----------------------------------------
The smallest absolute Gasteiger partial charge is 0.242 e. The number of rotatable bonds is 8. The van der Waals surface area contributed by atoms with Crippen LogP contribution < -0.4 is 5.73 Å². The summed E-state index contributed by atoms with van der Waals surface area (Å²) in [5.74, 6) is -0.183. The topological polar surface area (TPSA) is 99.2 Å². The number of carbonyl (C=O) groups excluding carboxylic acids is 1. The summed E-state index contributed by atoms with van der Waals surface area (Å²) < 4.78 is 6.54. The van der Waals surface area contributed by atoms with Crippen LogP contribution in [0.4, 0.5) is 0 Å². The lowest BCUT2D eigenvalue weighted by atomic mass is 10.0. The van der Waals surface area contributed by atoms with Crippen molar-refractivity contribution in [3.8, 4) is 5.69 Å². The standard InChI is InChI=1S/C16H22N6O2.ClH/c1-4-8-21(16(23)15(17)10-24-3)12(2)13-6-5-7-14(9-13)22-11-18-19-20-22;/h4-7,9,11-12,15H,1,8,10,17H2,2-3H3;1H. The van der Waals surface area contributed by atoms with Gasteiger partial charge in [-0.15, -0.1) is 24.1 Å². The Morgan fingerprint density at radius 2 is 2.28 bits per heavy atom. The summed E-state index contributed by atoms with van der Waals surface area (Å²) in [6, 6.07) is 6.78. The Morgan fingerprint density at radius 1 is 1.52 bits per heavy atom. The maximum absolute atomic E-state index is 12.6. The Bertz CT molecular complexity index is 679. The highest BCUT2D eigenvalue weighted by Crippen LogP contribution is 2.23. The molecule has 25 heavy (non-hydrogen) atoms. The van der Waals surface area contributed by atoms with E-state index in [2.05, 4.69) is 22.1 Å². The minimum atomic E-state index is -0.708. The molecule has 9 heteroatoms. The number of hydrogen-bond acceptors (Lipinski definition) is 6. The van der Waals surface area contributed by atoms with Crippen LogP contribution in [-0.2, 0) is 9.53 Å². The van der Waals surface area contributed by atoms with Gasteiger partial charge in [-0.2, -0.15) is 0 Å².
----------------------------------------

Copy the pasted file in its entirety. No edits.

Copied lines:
The smallest absolute Gasteiger partial charge is 0.242 e. The number of rotatable bonds is 8. The van der Waals surface area contributed by atoms with Crippen LogP contribution < -0.4 is 5.73 Å². The summed E-state index contributed by atoms with van der Waals surface area (Å²) in [5.74, 6) is -0.183. The topological polar surface area (TPSA) is 99.2 Å². The number of carbonyl (C=O) groups excluding carboxylic acids is 1. The summed E-state index contributed by atoms with van der Waals surface area (Å²) < 4.78 is 6.54. The van der Waals surface area contributed by atoms with Crippen LogP contribution in [0.4, 0.5) is 0 Å². The lowest BCUT2D eigenvalue weighted by atomic mass is 10.0. The van der Waals surface area contributed by atoms with Crippen molar-refractivity contribution in [3.8, 4) is 5.69 Å². The standard InChI is InChI=1S/C16H22N6O2.ClH/c1-4-8-21(16(23)15(17)10-24-3)12(2)13-6-5-7-14(9-13)22-11-18-19-20-22;/h4-7,9,11-12,15H,1,8,10,17H2,2-3H3;1H. The van der Waals surface area contributed by atoms with Gasteiger partial charge in [-0.15, -0.1) is 24.1 Å². The Morgan fingerprint density at radius 2 is 2.28 bits per heavy atom. The summed E-state index contributed by atoms with van der Waals surface area (Å²) in [6, 6.07) is 6.78. The Morgan fingerprint density at radius 1 is 1.52 bits per heavy atom. The maximum absolute atomic E-state index is 12.6. The Bertz CT molecular complexity index is 679. The highest BCUT2D eigenvalue weighted by Crippen LogP contribution is 2.23. The molecule has 25 heavy (non-hydrogen) atoms. The van der Waals surface area contributed by atoms with E-state index in [2.05, 4.69) is 22.1 Å². The minimum atomic E-state index is -0.708. The molecule has 9 heteroatoms. The number of hydrogen-bond acceptors (Lipinski definition) is 6. The van der Waals surface area contributed by atoms with Crippen LogP contribution in [-0.2, 0) is 9.53 Å². The van der Waals surface area contributed by atoms with Gasteiger partial charge in [-0.2, -0.15) is 0 Å².